The second of two men accused of fatally shooting an ostrich named Gaylord while drunkenly trespassing at a Half Moon Bay ranch on Halloween night pleaded no contest to felony animal cruelty Friday with hopes that a judge will reduce the count to a misdemeanor at sentencing.
Timothy Andrew McKevitt, 19, agreed to the deal to avoid his trial scheduled for Monday. His plea bargain also comes months after co-defendant Jonathon Michael Porter, 20, took a plea for an immediate sentence of 213 days already served in prison plus three years supervised probation and court-ordered animal cruelty counseling.
If convicted by a jury, McKevitt faced up to three years in prison. Instead, the plea bargain offers McKevitt the chance of a year in jail plus probation and restitution when sentenced Aug. 28.
The two were arrested Nov. 7 after confessing to the owner of the ostrich about trespassing on a ranch south of Half Moon Bay in the early morning hours of Oct. 31. The two told the ostrich owner they left a party and wanted to see the three ostriches on the property.
Prosecutors claim the men went with a group of drunken friends to see the animals — Gaylord, Apple and Tomato — the first time and then specifically returned with guns by themselves later that night.
Gaylord’s owner Karen Schmidt tracked down the pair on her own after discovering her 10-year-old deceased pet lying near the front gate. A neighbor reported hearing several consecutive shots fired and rifle and shotgun shell casings were discovered next to Gaylord.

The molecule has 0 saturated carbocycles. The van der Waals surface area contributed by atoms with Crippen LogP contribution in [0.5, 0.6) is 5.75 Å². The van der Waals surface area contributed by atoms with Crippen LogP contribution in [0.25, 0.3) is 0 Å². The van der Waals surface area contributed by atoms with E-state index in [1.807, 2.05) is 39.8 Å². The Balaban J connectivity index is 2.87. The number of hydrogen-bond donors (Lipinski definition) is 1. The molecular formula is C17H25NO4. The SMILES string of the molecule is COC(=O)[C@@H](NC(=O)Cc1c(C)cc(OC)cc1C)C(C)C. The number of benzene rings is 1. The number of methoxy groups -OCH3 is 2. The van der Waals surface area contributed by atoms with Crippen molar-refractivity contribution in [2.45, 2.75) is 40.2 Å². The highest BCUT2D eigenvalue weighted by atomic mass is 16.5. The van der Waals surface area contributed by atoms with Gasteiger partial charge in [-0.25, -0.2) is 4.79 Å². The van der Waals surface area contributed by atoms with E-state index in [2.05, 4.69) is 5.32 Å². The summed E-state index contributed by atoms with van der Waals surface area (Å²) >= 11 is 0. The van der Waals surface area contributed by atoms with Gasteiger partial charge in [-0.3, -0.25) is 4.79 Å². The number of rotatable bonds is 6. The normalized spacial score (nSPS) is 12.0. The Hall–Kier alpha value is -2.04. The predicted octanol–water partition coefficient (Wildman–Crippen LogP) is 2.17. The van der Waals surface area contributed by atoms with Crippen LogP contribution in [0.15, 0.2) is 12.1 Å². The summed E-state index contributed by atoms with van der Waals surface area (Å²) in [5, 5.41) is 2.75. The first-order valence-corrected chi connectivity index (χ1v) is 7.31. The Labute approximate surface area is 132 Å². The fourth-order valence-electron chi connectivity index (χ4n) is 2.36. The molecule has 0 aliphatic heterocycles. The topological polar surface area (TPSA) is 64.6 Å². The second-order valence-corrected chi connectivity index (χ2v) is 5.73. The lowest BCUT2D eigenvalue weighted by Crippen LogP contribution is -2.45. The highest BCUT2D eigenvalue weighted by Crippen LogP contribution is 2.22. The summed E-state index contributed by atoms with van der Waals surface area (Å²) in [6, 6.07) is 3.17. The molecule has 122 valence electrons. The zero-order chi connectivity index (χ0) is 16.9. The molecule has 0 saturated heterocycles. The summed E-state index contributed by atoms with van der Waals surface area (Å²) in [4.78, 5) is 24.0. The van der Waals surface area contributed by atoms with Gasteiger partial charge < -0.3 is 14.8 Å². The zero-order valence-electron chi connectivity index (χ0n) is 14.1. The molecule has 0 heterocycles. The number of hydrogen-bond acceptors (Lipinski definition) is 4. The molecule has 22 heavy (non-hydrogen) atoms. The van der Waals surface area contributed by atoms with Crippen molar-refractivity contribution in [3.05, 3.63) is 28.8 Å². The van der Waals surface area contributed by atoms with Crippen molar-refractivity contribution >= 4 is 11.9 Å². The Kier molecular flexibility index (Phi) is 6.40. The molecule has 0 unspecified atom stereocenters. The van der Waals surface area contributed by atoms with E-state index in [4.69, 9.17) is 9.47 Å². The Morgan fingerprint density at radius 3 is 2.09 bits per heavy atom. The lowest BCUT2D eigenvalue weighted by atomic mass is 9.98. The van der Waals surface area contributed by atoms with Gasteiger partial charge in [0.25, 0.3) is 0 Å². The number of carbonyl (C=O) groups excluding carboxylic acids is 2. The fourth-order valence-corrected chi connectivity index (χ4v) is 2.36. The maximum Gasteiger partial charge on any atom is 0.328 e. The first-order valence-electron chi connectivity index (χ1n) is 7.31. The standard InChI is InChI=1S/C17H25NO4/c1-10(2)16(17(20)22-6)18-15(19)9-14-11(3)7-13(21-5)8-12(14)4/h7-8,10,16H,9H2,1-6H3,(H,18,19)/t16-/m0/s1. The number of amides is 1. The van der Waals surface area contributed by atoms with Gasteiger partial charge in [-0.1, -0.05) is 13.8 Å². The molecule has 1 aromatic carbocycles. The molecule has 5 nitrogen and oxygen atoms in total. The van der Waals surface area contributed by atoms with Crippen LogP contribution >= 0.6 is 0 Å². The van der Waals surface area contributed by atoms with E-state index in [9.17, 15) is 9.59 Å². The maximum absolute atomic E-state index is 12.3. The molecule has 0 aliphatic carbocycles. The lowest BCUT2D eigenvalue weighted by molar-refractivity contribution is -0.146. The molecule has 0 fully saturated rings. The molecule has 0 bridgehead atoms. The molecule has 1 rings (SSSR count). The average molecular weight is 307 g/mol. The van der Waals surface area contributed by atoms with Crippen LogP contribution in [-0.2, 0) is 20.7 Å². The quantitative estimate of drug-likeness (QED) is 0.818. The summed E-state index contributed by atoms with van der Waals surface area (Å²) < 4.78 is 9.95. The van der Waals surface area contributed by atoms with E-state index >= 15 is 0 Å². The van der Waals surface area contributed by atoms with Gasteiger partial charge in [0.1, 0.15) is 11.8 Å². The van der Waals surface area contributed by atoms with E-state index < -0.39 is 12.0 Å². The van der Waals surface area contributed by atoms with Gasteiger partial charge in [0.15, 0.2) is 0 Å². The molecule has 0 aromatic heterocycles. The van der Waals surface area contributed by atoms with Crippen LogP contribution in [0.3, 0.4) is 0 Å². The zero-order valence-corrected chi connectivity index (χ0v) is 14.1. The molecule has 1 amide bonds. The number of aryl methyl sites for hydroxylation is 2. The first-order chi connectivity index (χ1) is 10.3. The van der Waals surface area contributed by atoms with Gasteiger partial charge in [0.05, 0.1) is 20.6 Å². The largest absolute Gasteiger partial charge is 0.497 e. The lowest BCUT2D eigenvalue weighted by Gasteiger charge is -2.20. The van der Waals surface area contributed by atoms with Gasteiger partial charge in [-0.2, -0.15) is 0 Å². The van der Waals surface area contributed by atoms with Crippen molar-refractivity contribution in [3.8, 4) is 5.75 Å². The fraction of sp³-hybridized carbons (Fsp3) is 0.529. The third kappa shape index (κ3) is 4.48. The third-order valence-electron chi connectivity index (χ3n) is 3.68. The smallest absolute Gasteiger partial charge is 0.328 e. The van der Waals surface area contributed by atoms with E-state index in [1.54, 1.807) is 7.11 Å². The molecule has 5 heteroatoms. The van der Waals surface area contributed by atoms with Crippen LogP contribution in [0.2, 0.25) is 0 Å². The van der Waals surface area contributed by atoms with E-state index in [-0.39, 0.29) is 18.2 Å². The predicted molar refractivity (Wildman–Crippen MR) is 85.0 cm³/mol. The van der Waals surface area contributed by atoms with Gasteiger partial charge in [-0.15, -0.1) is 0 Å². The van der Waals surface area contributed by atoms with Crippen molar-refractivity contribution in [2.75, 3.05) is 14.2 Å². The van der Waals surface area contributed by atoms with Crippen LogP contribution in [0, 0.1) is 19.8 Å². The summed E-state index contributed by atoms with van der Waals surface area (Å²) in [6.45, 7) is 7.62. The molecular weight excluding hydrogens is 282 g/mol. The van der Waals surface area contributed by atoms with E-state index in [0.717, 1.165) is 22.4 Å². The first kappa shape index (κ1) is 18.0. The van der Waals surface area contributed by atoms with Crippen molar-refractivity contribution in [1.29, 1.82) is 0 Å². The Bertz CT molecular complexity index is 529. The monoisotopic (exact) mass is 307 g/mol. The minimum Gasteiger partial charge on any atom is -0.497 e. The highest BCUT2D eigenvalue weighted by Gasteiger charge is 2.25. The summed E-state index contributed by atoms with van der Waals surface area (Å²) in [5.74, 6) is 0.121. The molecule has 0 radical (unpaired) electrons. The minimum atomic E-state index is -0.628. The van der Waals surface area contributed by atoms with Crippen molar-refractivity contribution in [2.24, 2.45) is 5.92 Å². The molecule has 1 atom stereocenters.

Schmidt posted reward fliers at coastside businesses and within hours had an idea of who was responsible. During a discussion with the two defendants and one’s father she said they claimed to be attacked by the startled ostrich. One man suffered two broken ribs and the other suffered scratches to his arm. Fearing for their safety, the men fired seven shots from a shotgun and a rifle.
Porter and McKevitt offered to replace the ostrich but Schmidt declined and turned the men in to the Sheriff’s Office.
McKevitt and Porter both pleaded not guilty to felony animal abuse but Porter changed his mind at a Feb. 8 pre-trial conference. At the time of his negotiated plea, Porter also admitted being a felon in possession of a firearm. He was on probation for grand theft in March 2005.
McKevitt is free from custody on a $25,000 bail bond.
Michelle Durand can be reached by e-mail: firstname.lastname@example.org or by phone: (650) 344-5200 ext. 102.